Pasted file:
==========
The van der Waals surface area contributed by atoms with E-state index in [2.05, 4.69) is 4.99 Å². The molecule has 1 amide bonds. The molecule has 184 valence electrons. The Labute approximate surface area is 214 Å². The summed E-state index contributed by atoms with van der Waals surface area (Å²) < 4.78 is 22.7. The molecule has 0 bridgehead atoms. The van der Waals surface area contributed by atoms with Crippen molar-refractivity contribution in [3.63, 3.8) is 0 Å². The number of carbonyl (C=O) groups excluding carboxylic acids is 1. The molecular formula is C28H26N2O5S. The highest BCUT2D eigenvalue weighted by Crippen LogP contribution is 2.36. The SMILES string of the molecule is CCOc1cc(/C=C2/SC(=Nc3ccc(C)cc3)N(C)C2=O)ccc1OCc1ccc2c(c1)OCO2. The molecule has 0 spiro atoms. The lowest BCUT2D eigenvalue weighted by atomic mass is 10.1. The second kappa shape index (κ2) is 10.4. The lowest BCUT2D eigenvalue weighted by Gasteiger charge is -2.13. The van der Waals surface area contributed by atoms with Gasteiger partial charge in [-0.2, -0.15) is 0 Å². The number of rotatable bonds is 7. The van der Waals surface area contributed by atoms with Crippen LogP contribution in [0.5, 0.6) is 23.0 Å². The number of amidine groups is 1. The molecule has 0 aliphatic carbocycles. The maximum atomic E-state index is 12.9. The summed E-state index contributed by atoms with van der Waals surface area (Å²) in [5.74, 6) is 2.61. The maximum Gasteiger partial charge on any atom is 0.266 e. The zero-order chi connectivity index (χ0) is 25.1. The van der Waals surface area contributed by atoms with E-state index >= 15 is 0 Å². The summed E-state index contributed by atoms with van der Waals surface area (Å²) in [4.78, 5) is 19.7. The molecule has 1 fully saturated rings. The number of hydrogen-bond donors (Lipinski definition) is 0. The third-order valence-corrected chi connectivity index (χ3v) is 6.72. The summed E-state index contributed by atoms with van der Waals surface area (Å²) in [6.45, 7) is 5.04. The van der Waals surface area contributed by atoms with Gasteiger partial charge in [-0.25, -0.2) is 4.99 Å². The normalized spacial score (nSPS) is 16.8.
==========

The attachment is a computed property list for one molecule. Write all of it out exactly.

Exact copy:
The van der Waals surface area contributed by atoms with E-state index in [2.05, 4.69) is 4.99 Å². The molecule has 1 amide bonds. The molecule has 184 valence electrons. The Labute approximate surface area is 214 Å². The summed E-state index contributed by atoms with van der Waals surface area (Å²) < 4.78 is 22.7. The molecule has 0 bridgehead atoms. The van der Waals surface area contributed by atoms with Crippen molar-refractivity contribution in [3.63, 3.8) is 0 Å². The number of carbonyl (C=O) groups excluding carboxylic acids is 1. The molecular formula is C28H26N2O5S. The highest BCUT2D eigenvalue weighted by Crippen LogP contribution is 2.36. The SMILES string of the molecule is CCOc1cc(/C=C2/SC(=Nc3ccc(C)cc3)N(C)C2=O)ccc1OCc1ccc2c(c1)OCO2. The molecule has 0 spiro atoms. The lowest BCUT2D eigenvalue weighted by atomic mass is 10.1. The second kappa shape index (κ2) is 10.4. The lowest BCUT2D eigenvalue weighted by Gasteiger charge is -2.13. The van der Waals surface area contributed by atoms with Gasteiger partial charge in [-0.2, -0.15) is 0 Å². The number of rotatable bonds is 7. The van der Waals surface area contributed by atoms with Crippen LogP contribution in [0.5, 0.6) is 23.0 Å². The number of amidine groups is 1. The molecule has 0 aliphatic carbocycles. The maximum atomic E-state index is 12.9. The summed E-state index contributed by atoms with van der Waals surface area (Å²) in [5.74, 6) is 2.61. The maximum Gasteiger partial charge on any atom is 0.266 e. The zero-order chi connectivity index (χ0) is 25.1. The van der Waals surface area contributed by atoms with E-state index >= 15 is 0 Å². The summed E-state index contributed by atoms with van der Waals surface area (Å²) in [4.78, 5) is 19.7. The molecule has 1 fully saturated rings. The number of hydrogen-bond donors (Lipinski definition) is 0. The third-order valence-corrected chi connectivity index (χ3v) is 6.72. The summed E-state index contributed by atoms with van der Waals surface area (Å²) in [6.45, 7) is 5.04. The van der Waals surface area contributed by atoms with Gasteiger partial charge in [-0.25, -0.2) is 4.99 Å². The normalized spacial score (nSPS) is 16.8.